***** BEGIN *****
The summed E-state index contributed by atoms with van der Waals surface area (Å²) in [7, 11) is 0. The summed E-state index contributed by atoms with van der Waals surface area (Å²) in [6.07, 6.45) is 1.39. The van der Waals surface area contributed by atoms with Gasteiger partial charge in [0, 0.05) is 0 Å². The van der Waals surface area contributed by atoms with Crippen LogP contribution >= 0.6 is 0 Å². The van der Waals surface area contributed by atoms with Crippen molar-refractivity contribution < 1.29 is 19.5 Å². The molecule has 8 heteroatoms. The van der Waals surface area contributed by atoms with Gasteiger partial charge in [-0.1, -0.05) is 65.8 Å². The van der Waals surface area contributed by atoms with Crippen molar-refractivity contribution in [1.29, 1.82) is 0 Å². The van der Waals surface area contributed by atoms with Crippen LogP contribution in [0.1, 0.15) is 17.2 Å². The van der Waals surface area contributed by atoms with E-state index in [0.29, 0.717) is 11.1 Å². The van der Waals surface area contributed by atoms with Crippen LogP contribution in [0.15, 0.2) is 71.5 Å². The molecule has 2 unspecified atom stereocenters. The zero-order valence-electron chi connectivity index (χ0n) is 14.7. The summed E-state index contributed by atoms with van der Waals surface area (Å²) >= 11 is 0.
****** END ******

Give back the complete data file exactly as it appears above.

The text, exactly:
The summed E-state index contributed by atoms with van der Waals surface area (Å²) in [7, 11) is 0. The summed E-state index contributed by atoms with van der Waals surface area (Å²) in [6.07, 6.45) is 1.39. The van der Waals surface area contributed by atoms with Gasteiger partial charge in [0, 0.05) is 0 Å². The van der Waals surface area contributed by atoms with Crippen LogP contribution >= 0.6 is 0 Å². The van der Waals surface area contributed by atoms with Crippen molar-refractivity contribution < 1.29 is 19.5 Å². The molecule has 8 heteroatoms. The van der Waals surface area contributed by atoms with Gasteiger partial charge in [-0.1, -0.05) is 65.8 Å². The van der Waals surface area contributed by atoms with Crippen molar-refractivity contribution in [1.29, 1.82) is 0 Å². The van der Waals surface area contributed by atoms with Crippen LogP contribution in [0.1, 0.15) is 17.2 Å². The van der Waals surface area contributed by atoms with E-state index in [0.29, 0.717) is 11.1 Å². The van der Waals surface area contributed by atoms with Crippen LogP contribution in [0.15, 0.2) is 71.5 Å². The molecule has 2 unspecified atom stereocenters. The zero-order valence-electron chi connectivity index (χ0n) is 14.7. The summed E-state index contributed by atoms with van der Waals surface area (Å²) >= 11 is 0.